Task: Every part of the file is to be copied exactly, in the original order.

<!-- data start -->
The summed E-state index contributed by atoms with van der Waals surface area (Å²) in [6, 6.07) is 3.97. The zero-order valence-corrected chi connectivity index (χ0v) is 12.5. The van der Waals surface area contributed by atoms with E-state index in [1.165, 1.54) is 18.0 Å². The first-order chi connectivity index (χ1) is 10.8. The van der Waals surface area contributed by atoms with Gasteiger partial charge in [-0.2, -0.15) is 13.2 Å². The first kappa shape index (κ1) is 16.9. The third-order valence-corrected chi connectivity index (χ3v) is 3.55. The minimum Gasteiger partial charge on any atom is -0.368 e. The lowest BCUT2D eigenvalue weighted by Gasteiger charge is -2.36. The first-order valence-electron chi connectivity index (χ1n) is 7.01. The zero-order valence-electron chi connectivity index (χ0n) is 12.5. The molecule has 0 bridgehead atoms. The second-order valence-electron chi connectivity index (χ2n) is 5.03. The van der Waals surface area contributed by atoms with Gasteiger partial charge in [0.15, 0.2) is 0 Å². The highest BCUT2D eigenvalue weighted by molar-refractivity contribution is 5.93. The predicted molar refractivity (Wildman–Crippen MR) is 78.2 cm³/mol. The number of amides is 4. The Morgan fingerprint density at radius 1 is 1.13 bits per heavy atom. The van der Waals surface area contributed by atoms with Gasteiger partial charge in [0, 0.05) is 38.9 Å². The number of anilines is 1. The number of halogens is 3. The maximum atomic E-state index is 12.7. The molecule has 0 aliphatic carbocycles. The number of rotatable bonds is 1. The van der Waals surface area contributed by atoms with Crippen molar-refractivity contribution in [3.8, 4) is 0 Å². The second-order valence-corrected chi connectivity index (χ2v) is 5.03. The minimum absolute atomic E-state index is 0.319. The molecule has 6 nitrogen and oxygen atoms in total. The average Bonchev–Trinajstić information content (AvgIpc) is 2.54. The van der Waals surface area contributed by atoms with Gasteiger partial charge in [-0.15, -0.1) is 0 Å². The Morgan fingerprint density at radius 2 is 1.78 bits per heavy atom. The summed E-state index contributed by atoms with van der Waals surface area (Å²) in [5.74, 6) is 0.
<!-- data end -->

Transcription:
The summed E-state index contributed by atoms with van der Waals surface area (Å²) in [6, 6.07) is 3.97. The zero-order valence-corrected chi connectivity index (χ0v) is 12.5. The van der Waals surface area contributed by atoms with E-state index in [1.165, 1.54) is 18.0 Å². The first-order chi connectivity index (χ1) is 10.8. The van der Waals surface area contributed by atoms with Gasteiger partial charge in [-0.2, -0.15) is 13.2 Å². The first kappa shape index (κ1) is 16.9. The third-order valence-corrected chi connectivity index (χ3v) is 3.55. The minimum Gasteiger partial charge on any atom is -0.368 e. The lowest BCUT2D eigenvalue weighted by Gasteiger charge is -2.36. The first-order valence-electron chi connectivity index (χ1n) is 7.01. The zero-order valence-electron chi connectivity index (χ0n) is 12.5. The molecule has 0 bridgehead atoms. The second-order valence-electron chi connectivity index (χ2n) is 5.03. The van der Waals surface area contributed by atoms with Gasteiger partial charge in [0.15, 0.2) is 0 Å². The highest BCUT2D eigenvalue weighted by molar-refractivity contribution is 5.93. The predicted molar refractivity (Wildman–Crippen MR) is 78.2 cm³/mol. The number of amides is 4. The Morgan fingerprint density at radius 1 is 1.13 bits per heavy atom. The van der Waals surface area contributed by atoms with Gasteiger partial charge in [0, 0.05) is 38.9 Å². The number of anilines is 1. The number of halogens is 3. The maximum atomic E-state index is 12.7. The molecule has 0 aliphatic carbocycles. The number of rotatable bonds is 1. The van der Waals surface area contributed by atoms with Crippen molar-refractivity contribution in [3.8, 4) is 0 Å². The second-order valence-corrected chi connectivity index (χ2v) is 5.03. The minimum absolute atomic E-state index is 0.319. The molecule has 6 nitrogen and oxygen atoms in total. The average Bonchev–Trinajstić information content (AvgIpc) is 2.54. The van der Waals surface area contributed by atoms with Gasteiger partial charge in [-0.15, -0.1) is 0 Å². The Morgan fingerprint density at radius 2 is 1.78 bits per heavy atom. The summed E-state index contributed by atoms with van der Waals surface area (Å²) in [5.74, 6) is 0.